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Get Moving With Yoga

by Gabrielle Kaplan-Mayer

Prenatal yoga classes allow pregnant women to move in ways that are safe and nurturing for both them and their growing babies. For women with diabetes, who are under pressure to keep blood glucose in extremely tight control to avoid birth defects in the baby and complications for themselves, the calming effects of doing yoga can be at least as important as the physical benefits. “Pregnancy was up there with the greatest challenges of my life,” says Becky Rosen, 33, who has had Type 1 diabetes for 15 years. “During my first pregnancy, I was extremely exhausted and would get consumed with worries if my blood sugar went out of the really tight range. The second time around, a friend introduced me to prenatal yoga. I was so much calmer as a result. Even 10 minutes of breathing and stretching exercises in the morning helped me feel more grounded and less stressed.”

These are just a few of the types of yoga classes that you may find in your area. In some areas, you may also find classes in “chair yoga” for people in wheelchairs or people who have trouble moving or working comfortably on the floor. Sometimes, there are special classes for couples or classes just for people who are overweight.

Finding the right class
To find the right yoga class for you, start by asking around for personal recommendations. Mention that you’re looking for a yoga class in casual conversation; you’ll probably be surprised by how many coworkers, friends, and acquaintances do or have done yoga and can either recommend or steer you away from certain classes or instructors. Beyond that, see what your community has to offer. Most metropolitan areas have a number of yoga studios. If you live in a small town or suburban area, try your local YMCA, health clubs, or community centers for yoga classes.

As you examine your options, think about what you’d like to get out of the class. Are you looking for an aerobic workout? Or would you prefer more gentle stretching and breath awareness exercises? Class brochures or listings should give some indication of the difficulty level (gentle, beginner, moderate, or advanced) and focus of the class, but if it’s not clear, call and ask. You may even want to speak directly with the teacher about the style of yoga he’ll be teaching and whether the class would be a good match for someone at your fitness level. A good teacher will be willing to talk about the class and to point you in the right direction, even if it means referring you to another teacher.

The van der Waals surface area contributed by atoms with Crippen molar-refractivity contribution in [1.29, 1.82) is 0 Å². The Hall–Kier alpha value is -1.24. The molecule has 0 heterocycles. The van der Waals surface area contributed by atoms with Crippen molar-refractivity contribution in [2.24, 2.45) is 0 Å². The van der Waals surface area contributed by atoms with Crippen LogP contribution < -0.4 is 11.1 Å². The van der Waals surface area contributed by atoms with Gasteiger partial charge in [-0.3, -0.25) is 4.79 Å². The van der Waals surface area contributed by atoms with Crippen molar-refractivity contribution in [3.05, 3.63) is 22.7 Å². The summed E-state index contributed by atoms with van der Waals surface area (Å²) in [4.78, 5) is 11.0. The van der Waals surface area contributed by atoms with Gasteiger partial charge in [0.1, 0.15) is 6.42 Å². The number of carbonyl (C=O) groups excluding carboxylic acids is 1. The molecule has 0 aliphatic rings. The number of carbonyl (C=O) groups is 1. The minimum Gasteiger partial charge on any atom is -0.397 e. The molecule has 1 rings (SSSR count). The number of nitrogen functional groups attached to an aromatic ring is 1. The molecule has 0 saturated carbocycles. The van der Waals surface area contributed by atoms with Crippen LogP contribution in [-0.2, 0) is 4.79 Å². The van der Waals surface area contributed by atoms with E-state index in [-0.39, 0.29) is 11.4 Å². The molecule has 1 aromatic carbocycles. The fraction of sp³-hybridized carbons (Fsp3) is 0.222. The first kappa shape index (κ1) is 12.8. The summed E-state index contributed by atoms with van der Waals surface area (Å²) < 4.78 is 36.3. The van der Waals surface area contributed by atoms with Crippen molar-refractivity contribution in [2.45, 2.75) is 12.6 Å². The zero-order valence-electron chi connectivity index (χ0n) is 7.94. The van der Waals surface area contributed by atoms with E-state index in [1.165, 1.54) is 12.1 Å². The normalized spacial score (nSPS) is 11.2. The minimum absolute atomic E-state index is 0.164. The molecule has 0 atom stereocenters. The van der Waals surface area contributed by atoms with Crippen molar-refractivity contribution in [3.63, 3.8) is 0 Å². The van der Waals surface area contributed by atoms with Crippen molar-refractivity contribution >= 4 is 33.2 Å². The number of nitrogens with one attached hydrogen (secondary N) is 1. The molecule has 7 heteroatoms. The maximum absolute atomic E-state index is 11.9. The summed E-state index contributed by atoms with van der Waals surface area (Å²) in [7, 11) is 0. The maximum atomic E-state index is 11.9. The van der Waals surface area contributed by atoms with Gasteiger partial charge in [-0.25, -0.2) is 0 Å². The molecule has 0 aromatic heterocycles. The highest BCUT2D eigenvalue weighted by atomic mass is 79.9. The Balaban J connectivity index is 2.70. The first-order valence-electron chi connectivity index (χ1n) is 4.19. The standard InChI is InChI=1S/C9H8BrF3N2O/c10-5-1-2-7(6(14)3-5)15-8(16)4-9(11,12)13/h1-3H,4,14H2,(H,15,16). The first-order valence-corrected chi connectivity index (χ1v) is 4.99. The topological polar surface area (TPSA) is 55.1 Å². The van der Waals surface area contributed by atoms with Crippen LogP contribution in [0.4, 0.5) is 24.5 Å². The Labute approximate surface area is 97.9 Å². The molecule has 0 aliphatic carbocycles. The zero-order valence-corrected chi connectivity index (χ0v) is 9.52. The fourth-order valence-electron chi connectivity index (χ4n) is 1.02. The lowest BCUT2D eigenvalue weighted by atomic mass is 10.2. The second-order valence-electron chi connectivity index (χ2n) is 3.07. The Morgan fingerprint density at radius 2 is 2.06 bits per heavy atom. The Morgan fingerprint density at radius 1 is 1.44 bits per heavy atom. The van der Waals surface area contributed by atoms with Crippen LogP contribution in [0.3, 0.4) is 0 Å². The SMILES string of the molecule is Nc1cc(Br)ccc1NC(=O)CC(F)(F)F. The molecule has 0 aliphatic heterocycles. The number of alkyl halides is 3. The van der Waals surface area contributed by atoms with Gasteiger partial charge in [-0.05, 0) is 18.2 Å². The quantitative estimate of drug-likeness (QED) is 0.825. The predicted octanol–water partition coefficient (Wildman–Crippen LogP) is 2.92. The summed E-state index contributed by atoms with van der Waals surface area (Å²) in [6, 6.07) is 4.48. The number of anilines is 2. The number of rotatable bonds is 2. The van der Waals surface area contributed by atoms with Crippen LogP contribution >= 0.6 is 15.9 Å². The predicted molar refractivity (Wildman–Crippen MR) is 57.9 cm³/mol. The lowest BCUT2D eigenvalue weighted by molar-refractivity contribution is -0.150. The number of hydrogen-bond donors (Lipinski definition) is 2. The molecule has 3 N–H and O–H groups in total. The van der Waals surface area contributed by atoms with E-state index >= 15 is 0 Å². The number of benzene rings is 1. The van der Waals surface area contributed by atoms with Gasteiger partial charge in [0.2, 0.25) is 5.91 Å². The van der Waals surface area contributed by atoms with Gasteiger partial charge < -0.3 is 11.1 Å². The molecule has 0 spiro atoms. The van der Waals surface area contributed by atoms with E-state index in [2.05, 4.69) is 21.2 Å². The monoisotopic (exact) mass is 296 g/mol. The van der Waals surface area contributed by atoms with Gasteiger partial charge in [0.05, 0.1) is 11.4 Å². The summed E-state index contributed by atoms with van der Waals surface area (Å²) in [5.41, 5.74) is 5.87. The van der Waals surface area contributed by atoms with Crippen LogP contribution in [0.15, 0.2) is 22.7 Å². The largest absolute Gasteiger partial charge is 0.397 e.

If you’re still not ready to sign up, ask about observing a class or even taking a trial class to see if you like it. If you have never done yoga or meditation before, you may find some of the exercises new and even a little strange at first, but you shouldn’t feel embarrassed or highly uncomfortable. Most classes try to welcome and encourage newcomers. However, says Beryl Herrin, “If you try a yoga class, and it doesn’t feel right or the teacher isn’t really inspiring, don’t give up on yoga; just look for another class.”

There are some other practical matters to consider before signing up for any yoga class. Cost is one of them. Some private studios charge a lot more for classes than, say, the local rec center. But you may be willing to pay a little bit more if the private studio offers smaller class sizes, meaning you’ll get more individual attention, or if you want to study with a particular teacher who has an excellent reputation. You also want to find out about the length of class and how often it meets. While on average yoga classes go for about an hour, some may be longer and others shorter. Some centers allow you to drop in or pay as you go, while others require you to sign up for a given number of sessions.

If you can’t find a yoga class that suits you in your area, or if you’d prefer beginning at home, yoga videos offer an excellent — and inexpensive — alternative to live instruction. You may be able to find yoga videos at your public library or local video rental store, or you can try browsing Internet yoga sites and online bookstores and reading reviews of yoga videos to find one that sounds right for you. (One place to get started on the Internet: www.yogajournal.com.)

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Also in this article:
Types of Yoga



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Statements and opinions expressed on this Web site are those of the authors and not necessarily those of the publishers or advertisers. The information provided on this Web site should not be construed as medical instruction. Consult appropriate health-care professionals before taking action based on this information.



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